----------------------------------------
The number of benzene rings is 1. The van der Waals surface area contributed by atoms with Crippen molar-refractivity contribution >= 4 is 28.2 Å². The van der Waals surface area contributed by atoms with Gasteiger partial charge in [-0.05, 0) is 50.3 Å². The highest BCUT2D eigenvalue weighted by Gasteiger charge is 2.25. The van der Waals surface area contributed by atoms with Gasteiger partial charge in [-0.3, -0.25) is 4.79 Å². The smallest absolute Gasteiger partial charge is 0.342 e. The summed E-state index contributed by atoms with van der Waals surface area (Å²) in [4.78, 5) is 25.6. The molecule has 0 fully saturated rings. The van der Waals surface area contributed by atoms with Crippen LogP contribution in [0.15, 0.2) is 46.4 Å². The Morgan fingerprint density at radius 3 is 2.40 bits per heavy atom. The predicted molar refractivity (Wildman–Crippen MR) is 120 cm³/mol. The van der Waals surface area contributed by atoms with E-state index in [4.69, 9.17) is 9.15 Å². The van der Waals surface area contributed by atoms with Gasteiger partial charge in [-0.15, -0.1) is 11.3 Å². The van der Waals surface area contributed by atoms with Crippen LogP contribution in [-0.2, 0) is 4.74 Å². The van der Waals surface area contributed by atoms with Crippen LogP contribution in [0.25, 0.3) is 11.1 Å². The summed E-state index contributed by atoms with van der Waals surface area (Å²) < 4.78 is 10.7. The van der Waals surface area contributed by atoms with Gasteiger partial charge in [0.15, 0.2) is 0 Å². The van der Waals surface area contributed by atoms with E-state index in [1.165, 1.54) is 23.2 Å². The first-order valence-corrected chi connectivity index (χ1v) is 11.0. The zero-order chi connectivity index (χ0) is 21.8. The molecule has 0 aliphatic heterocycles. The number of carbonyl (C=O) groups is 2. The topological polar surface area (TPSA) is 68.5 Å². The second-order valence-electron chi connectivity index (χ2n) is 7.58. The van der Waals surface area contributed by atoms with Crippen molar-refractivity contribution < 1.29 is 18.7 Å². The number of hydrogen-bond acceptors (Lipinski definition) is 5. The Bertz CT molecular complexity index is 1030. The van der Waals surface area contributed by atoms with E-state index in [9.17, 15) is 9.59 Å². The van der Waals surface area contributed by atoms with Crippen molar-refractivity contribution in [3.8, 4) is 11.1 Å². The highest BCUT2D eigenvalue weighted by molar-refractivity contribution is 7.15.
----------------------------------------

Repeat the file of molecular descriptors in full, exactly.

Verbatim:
The number of benzene rings is 1. The van der Waals surface area contributed by atoms with Crippen molar-refractivity contribution >= 4 is 28.2 Å². The van der Waals surface area contributed by atoms with Gasteiger partial charge in [-0.05, 0) is 50.3 Å². The highest BCUT2D eigenvalue weighted by Gasteiger charge is 2.25. The van der Waals surface area contributed by atoms with Gasteiger partial charge in [-0.3, -0.25) is 4.79 Å². The smallest absolute Gasteiger partial charge is 0.342 e. The summed E-state index contributed by atoms with van der Waals surface area (Å²) in [4.78, 5) is 25.6. The molecule has 0 fully saturated rings. The van der Waals surface area contributed by atoms with Crippen LogP contribution in [0.15, 0.2) is 46.4 Å². The Morgan fingerprint density at radius 3 is 2.40 bits per heavy atom. The predicted molar refractivity (Wildman–Crippen MR) is 120 cm³/mol. The van der Waals surface area contributed by atoms with E-state index in [4.69, 9.17) is 9.15 Å². The van der Waals surface area contributed by atoms with Gasteiger partial charge in [-0.15, -0.1) is 11.3 Å². The van der Waals surface area contributed by atoms with Crippen LogP contribution in [-0.2, 0) is 4.74 Å². The van der Waals surface area contributed by atoms with Crippen LogP contribution in [0.25, 0.3) is 11.1 Å². The summed E-state index contributed by atoms with van der Waals surface area (Å²) < 4.78 is 10.7. The van der Waals surface area contributed by atoms with Gasteiger partial charge in [0.15, 0.2) is 0 Å². The van der Waals surface area contributed by atoms with E-state index in [1.165, 1.54) is 23.2 Å². The first-order valence-corrected chi connectivity index (χ1v) is 11.0. The zero-order chi connectivity index (χ0) is 21.8. The molecule has 0 aliphatic heterocycles. The number of carbonyl (C=O) groups is 2. The topological polar surface area (TPSA) is 68.5 Å². The second-order valence-electron chi connectivity index (χ2n) is 7.58. The van der Waals surface area contributed by atoms with Crippen molar-refractivity contribution < 1.29 is 18.7 Å². The number of hydrogen-bond acceptors (Lipinski definition) is 5. The Bertz CT molecular complexity index is 1030. The van der Waals surface area contributed by atoms with E-state index in [9.17, 15) is 9.59 Å². The van der Waals surface area contributed by atoms with Crippen molar-refractivity contribution in [3.8, 4) is 11.1 Å². The highest BCUT2D eigenvalue weighted by molar-refractivity contribution is 7.15.